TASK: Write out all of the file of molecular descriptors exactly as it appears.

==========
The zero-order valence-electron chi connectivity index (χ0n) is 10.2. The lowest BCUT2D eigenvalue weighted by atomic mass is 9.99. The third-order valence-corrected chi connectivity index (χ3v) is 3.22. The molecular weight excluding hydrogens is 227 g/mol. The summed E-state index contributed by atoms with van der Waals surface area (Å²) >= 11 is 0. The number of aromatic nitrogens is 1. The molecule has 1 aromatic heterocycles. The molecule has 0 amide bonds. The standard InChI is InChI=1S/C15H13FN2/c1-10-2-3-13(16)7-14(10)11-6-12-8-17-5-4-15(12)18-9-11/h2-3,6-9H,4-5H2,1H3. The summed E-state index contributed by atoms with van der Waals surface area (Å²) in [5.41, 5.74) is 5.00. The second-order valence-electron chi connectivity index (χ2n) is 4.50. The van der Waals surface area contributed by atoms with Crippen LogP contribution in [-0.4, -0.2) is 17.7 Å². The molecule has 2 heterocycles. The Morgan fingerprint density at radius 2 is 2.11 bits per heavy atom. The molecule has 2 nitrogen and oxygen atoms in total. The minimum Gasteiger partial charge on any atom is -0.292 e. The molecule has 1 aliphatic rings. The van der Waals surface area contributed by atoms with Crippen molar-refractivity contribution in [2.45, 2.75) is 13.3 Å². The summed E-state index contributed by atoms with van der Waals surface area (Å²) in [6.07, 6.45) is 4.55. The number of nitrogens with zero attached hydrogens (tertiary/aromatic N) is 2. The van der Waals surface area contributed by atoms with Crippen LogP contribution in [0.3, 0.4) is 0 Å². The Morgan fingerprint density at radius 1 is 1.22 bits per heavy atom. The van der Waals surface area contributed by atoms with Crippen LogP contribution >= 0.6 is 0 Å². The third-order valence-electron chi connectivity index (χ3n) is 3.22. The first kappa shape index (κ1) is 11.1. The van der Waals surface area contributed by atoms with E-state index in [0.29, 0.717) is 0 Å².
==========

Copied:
The zero-order valence-electron chi connectivity index (χ0n) is 10.2. The lowest BCUT2D eigenvalue weighted by atomic mass is 9.99. The third-order valence-corrected chi connectivity index (χ3v) is 3.22. The molecular weight excluding hydrogens is 227 g/mol. The summed E-state index contributed by atoms with van der Waals surface area (Å²) >= 11 is 0. The number of aromatic nitrogens is 1. The molecule has 1 aromatic heterocycles. The molecule has 0 amide bonds. The standard InChI is InChI=1S/C15H13FN2/c1-10-2-3-13(16)7-14(10)11-6-12-8-17-5-4-15(12)18-9-11/h2-3,6-9H,4-5H2,1H3. The summed E-state index contributed by atoms with van der Waals surface area (Å²) in [5.41, 5.74) is 5.00. The second-order valence-electron chi connectivity index (χ2n) is 4.50. The van der Waals surface area contributed by atoms with Crippen LogP contribution in [-0.4, -0.2) is 17.7 Å². The molecule has 2 heterocycles. The Morgan fingerprint density at radius 2 is 2.11 bits per heavy atom. The molecule has 2 nitrogen and oxygen atoms in total. The minimum Gasteiger partial charge on any atom is -0.292 e. The molecule has 1 aliphatic rings. The van der Waals surface area contributed by atoms with Crippen molar-refractivity contribution in [2.45, 2.75) is 13.3 Å². The summed E-state index contributed by atoms with van der Waals surface area (Å²) in [6.07, 6.45) is 4.55. The number of nitrogens with zero attached hydrogens (tertiary/aromatic N) is 2. The van der Waals surface area contributed by atoms with Crippen LogP contribution in [0.3, 0.4) is 0 Å². The Morgan fingerprint density at radius 1 is 1.22 bits per heavy atom. The van der Waals surface area contributed by atoms with Crippen LogP contribution >= 0.6 is 0 Å². The third-order valence-electron chi connectivity index (χ3n) is 3.22. The first kappa shape index (κ1) is 11.1. The van der Waals surface area contributed by atoms with E-state index in [0.29, 0.717) is 0 Å².